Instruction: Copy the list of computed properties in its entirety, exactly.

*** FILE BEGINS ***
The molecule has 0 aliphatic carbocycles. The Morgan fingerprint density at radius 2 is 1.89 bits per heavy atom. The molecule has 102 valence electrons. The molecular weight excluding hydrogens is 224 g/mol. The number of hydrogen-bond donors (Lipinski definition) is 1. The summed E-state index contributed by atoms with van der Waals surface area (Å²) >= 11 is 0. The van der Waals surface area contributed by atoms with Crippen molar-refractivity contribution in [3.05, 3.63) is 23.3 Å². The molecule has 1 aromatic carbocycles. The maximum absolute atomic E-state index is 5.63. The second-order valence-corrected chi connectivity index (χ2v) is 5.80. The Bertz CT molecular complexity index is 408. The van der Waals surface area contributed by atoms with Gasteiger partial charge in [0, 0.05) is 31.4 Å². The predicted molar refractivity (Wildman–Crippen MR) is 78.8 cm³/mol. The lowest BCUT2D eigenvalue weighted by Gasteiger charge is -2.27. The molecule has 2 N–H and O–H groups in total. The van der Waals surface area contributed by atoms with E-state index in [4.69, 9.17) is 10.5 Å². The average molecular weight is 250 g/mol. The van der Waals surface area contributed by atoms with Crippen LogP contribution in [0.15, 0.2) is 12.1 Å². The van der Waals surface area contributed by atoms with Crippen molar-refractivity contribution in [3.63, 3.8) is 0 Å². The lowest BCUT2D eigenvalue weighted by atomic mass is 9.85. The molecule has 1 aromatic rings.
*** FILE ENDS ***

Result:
The molecule has 0 aliphatic carbocycles. The Morgan fingerprint density at radius 2 is 1.89 bits per heavy atom. The molecule has 102 valence electrons. The molecular weight excluding hydrogens is 224 g/mol. The number of hydrogen-bond donors (Lipinski definition) is 1. The summed E-state index contributed by atoms with van der Waals surface area (Å²) >= 11 is 0. The van der Waals surface area contributed by atoms with Crippen molar-refractivity contribution in [3.05, 3.63) is 23.3 Å². The molecule has 1 aromatic carbocycles. The maximum absolute atomic E-state index is 5.63. The second-order valence-corrected chi connectivity index (χ2v) is 5.80. The Bertz CT molecular complexity index is 408. The van der Waals surface area contributed by atoms with Gasteiger partial charge in [0, 0.05) is 31.4 Å². The predicted molar refractivity (Wildman–Crippen MR) is 78.8 cm³/mol. The lowest BCUT2D eigenvalue weighted by Gasteiger charge is -2.27. The molecule has 2 N–H and O–H groups in total. The van der Waals surface area contributed by atoms with E-state index in [4.69, 9.17) is 10.5 Å². The average molecular weight is 250 g/mol. The van der Waals surface area contributed by atoms with Crippen LogP contribution in [0.15, 0.2) is 12.1 Å². The van der Waals surface area contributed by atoms with Crippen molar-refractivity contribution in [3.63, 3.8) is 0 Å². The lowest BCUT2D eigenvalue weighted by atomic mass is 9.85. The molecule has 1 aromatic rings.